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3 Strain Points on a Cylinder

  1. Mar 6, 2009 #1
    I have an infinitely long thick walled cylinder (steel casing). I have three strain gauges measuring strain along the length axis(z axis); the gauges are equally spaced. The gauges are on the outside of the cylinder.

    How can I calculate the strain in the xy plane (cylinder cross section)?

    My first notion was to use the following Poisson's formula:
    Δd = -dv(ΔL/L) where d is the diameter of a rod. I would then assume my cylinder is three rods (the cylinder is placed in solid rock). I can calculate the axial strain in each rod; but not the direction. I was thinking that I could add the strains to get the strain in the xy plane but I am having a problem visualizing the vector direction.

    Am I completely wrong in my assumptions? Is there a better way to quantify this problem?

    I have never posted in this forum. This is not a homework question despite my phrasing it that way. If it belongs in the homework forum please let me know.

    Thanks, n
     
  2. jcsd
  3. Mar 7, 2009 #2
    Is it possible for the 3 strain gauges to give zero readings (i.e. no strain in the z-direction) but still there is strain in the x-y plain? If so, then your task is impossible.

    I think the 3 strain gauges setup can deduce bending, but cannot sense horizontal forces that produces no bending.

    I am no expert in mechanical engineering. Just some ideas here.
     
  4. Mar 8, 2009 #3
    I don't understand your scenario, as stated. So, I'll make some presumptions:

    If I were to look at the cylinder on axis, it might look like a clock face (circle) coming out the page. So, place the gauges at 12-oclock, 3-oclock, and 6-oclock postions.

    If the cylinder was in pure axial strain, then all gauges would give the same non-trivial value.

    If the cylinder was in pure bending, then the top (12-oclock) gauge would have a value equal but opposite in sign to the bottom gauge. The 3-oclock gauge would have zero value.

    If the cylinder was in pure shear, then the top and bottom gauges would have a zero value, whereas the 3-oclock gauge would have a non-zero value. This is true only if the direction of shear is oriented top-to-bottom. Alternative values would exist for different direction of shear force.

    Variation of those combinations would indicate the cylinder is under both axial and bending forces. This can be resolved with a system of linear equations.

    Now that the above is clear, it can be noted that some orientations of the force with respect to the strain gauge locations may lead to insufficient equations. This can be easily resolved by repositioning the three gauges instead at 0-deg, 120-deg, and 240-deg. Because of the symmetry, all orientations of force vector can be resolved by the gauges. Of course, the equations change some what, but this should be trivial.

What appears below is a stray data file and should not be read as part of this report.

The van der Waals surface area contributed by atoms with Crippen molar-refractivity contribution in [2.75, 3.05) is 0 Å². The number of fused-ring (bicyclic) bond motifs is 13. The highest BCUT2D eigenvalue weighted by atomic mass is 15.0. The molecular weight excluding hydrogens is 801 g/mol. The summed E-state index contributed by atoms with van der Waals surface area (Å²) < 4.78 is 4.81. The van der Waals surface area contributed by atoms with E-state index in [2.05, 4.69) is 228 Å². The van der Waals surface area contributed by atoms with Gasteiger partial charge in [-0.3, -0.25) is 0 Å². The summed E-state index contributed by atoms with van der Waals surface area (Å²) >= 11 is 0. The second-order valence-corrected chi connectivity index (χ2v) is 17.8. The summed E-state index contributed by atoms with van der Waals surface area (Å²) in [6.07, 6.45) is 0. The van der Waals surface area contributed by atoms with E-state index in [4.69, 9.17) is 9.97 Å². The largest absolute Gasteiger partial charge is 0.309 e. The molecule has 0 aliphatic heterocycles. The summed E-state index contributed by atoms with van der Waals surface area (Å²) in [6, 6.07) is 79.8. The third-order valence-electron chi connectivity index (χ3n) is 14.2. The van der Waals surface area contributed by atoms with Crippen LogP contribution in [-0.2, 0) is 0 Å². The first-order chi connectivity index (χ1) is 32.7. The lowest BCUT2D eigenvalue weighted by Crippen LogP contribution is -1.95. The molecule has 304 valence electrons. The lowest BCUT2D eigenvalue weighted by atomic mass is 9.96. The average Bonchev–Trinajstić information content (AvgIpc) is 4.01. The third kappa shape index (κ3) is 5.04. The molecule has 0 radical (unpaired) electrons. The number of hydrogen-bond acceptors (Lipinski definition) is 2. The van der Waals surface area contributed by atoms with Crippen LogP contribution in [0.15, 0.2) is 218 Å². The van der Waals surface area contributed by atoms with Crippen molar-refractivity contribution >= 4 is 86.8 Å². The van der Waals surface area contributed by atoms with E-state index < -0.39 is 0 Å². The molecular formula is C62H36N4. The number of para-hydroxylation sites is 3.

Last edited: Mar 9, 2009
  5. Mar 10, 2009 #4
    My strain gauges are located at 0, 120 and 240 degrees. The strain gauges are only measuring strain in one direction (the pipe axis). Is it possible to calculate vector forces in a direction other than the pipe axis? If so how?


    Background: I have a long steel pipe casing 1km long installed vertically in bedrock. I am measuring strain with fiber optic fiber strain gauges which can measure a strain at any given point along the fibers length. So at z depth I have three strain measurements at each location (1, 120, and 240 degrees). I am trying to make sense of the hypothetical data.
     
  6. Mar 10, 2009 #5
    More details: I have a steel casing about 1km long installed in bed rock vertically. I have three fiber optic wires attached to the pipe at 0, 120, and 240 degrees. The fiber gauges will only measure strain in one direction (the length of the pipe). due to the nature of the fiber, I can measure strain at any depth. So at z depth can I identify a vector force? How?
     
  7. Mar 10, 2009 #6
    Yes, however only some but not all stresses and their strains.

    A structural material has 6 degrees of freedom:
    3 forces: axial x-x, shear y-y, and shear z-z.
    3 moments: torque x-x, bending y-y, and bending z-z.

    In this nomenclature, your pipe would have its length aligned on the x-x axis.

    One strain gauge can detect any one of the forces.
    Two strain gauges can detect any one of the moments. Two are required because the nature of a moment is a coupling of two forces (note "coupling" as in "couple", or two.)

    So, what should you do? Well, you need to reveal more of what you are trying to achieve so that it can be suggested how the gauges should be arranged. On the other hand, if the study and its data is already done, then:

    Only the following forces can be determined:
    1 force: axial x-x.

    Only the following moments can be determined:
    2 moments: bending y-y, and bending z-z.
     
  8. Mar 11, 2009 #7
    I can how my pipe is moving by comparing the location of the neutral plane to the location of the original neutral plane using the following equation:

    (M(z)/EI)y1=e1(z)
    (M(z)/EI)y2=e2(z)

    for sensor 1 and sensor 2 keeping in mind my z direction is the length of the pipe.

    But how does one calculate the moment?
     
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